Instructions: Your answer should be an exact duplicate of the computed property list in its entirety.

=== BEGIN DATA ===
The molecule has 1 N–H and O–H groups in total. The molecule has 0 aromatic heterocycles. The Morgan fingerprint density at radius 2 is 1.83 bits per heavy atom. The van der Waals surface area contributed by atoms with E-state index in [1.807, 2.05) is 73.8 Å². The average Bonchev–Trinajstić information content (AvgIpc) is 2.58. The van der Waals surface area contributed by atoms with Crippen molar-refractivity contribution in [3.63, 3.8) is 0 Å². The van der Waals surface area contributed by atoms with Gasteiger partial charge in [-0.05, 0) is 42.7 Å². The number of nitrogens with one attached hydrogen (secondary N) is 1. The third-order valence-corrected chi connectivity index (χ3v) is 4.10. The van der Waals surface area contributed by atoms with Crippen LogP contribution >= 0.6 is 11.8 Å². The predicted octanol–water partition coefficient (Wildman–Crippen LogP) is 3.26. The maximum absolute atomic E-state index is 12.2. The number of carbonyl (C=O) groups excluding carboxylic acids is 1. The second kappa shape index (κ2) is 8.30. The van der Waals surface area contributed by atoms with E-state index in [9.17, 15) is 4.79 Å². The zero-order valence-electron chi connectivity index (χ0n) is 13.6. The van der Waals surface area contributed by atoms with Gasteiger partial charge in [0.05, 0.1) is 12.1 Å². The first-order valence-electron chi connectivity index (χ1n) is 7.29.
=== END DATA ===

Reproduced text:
The molecule has 1 N–H and O–H groups in total. The molecule has 0 aromatic heterocycles. The Morgan fingerprint density at radius 2 is 1.83 bits per heavy atom. The van der Waals surface area contributed by atoms with E-state index in [1.807, 2.05) is 73.8 Å². The average Bonchev–Trinajstić information content (AvgIpc) is 2.58. The van der Waals surface area contributed by atoms with Crippen molar-refractivity contribution in [3.63, 3.8) is 0 Å². The van der Waals surface area contributed by atoms with Gasteiger partial charge in [-0.05, 0) is 42.7 Å². The number of nitrogens with one attached hydrogen (secondary N) is 1. The third-order valence-corrected chi connectivity index (χ3v) is 4.10. The van der Waals surface area contributed by atoms with Crippen LogP contribution >= 0.6 is 11.8 Å². The predicted octanol–water partition coefficient (Wildman–Crippen LogP) is 3.26. The maximum absolute atomic E-state index is 12.2. The number of carbonyl (C=O) groups excluding carboxylic acids is 1. The second kappa shape index (κ2) is 8.30. The van der Waals surface area contributed by atoms with E-state index in [9.17, 15) is 4.79 Å². The zero-order valence-electron chi connectivity index (χ0n) is 13.6. The van der Waals surface area contributed by atoms with Gasteiger partial charge in [0.05, 0.1) is 12.1 Å². The first-order valence-electron chi connectivity index (χ1n) is 7.29.